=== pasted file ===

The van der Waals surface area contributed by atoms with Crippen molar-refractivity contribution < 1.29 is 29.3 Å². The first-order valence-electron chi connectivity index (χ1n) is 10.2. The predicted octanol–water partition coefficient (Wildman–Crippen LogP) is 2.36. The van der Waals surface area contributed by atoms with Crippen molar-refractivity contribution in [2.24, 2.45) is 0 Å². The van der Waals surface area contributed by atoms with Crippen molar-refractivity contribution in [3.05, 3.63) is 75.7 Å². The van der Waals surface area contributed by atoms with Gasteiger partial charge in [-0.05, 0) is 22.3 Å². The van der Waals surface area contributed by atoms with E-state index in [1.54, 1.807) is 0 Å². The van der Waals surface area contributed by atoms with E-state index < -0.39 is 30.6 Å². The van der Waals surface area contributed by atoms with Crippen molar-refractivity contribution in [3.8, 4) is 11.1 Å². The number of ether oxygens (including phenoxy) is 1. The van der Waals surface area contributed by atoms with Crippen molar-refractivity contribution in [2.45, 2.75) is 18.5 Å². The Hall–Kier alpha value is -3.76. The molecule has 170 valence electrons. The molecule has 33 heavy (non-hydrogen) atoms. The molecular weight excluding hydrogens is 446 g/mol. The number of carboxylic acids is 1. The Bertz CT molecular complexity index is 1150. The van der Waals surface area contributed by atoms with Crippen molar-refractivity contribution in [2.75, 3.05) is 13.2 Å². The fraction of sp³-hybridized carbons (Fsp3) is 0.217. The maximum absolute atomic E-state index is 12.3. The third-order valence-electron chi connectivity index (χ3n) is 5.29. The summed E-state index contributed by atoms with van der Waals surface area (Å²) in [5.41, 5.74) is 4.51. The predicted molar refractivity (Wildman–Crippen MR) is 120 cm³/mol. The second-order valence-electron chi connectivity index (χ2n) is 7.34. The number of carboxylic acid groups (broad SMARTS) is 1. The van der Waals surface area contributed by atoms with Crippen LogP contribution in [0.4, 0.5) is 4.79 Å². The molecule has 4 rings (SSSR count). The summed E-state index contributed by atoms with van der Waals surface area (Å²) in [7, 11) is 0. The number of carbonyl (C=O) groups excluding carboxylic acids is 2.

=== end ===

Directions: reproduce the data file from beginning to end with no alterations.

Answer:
The van der Waals surface area contributed by atoms with Crippen molar-refractivity contribution < 1.29 is 29.3 Å². The first-order valence-electron chi connectivity index (χ1n) is 10.2. The predicted octanol–water partition coefficient (Wildman–Crippen LogP) is 2.36. The van der Waals surface area contributed by atoms with Crippen molar-refractivity contribution in [2.24, 2.45) is 0 Å². The van der Waals surface area contributed by atoms with Crippen molar-refractivity contribution in [3.05, 3.63) is 75.7 Å². The van der Waals surface area contributed by atoms with Gasteiger partial charge in [-0.05, 0) is 22.3 Å². The van der Waals surface area contributed by atoms with E-state index in [1.54, 1.807) is 0 Å². The van der Waals surface area contributed by atoms with E-state index < -0.39 is 30.6 Å². The van der Waals surface area contributed by atoms with Crippen molar-refractivity contribution in [3.8, 4) is 11.1 Å². The number of ether oxygens (including phenoxy) is 1. The van der Waals surface area contributed by atoms with Crippen molar-refractivity contribution in [2.45, 2.75) is 18.5 Å². The Hall–Kier alpha value is -3.76. The molecule has 170 valence electrons. The molecule has 33 heavy (non-hydrogen) atoms. The molecular weight excluding hydrogens is 446 g/mol. The number of carboxylic acids is 1. The Bertz CT molecular complexity index is 1150. The van der Waals surface area contributed by atoms with Crippen molar-refractivity contribution in [2.75, 3.05) is 13.2 Å². The fraction of sp³-hybridized carbons (Fsp3) is 0.217. The maximum absolute atomic E-state index is 12.3. The third-order valence-electron chi connectivity index (χ3n) is 5.29. The summed E-state index contributed by atoms with van der Waals surface area (Å²) in [5.41, 5.74) is 4.51. The predicted molar refractivity (Wildman–Crippen MR) is 120 cm³/mol. The second-order valence-electron chi connectivity index (χ2n) is 7.34. The number of carboxylic acid groups (broad SMARTS) is 1. The van der Waals surface area contributed by atoms with Crippen LogP contribution in [0.4, 0.5) is 4.79 Å². The molecule has 4 rings (SSSR count). The summed E-state index contributed by atoms with van der Waals surface area (Å²) in [7, 11) is 0. The number of carbonyl (C=O) groups excluding carboxylic acids is 2.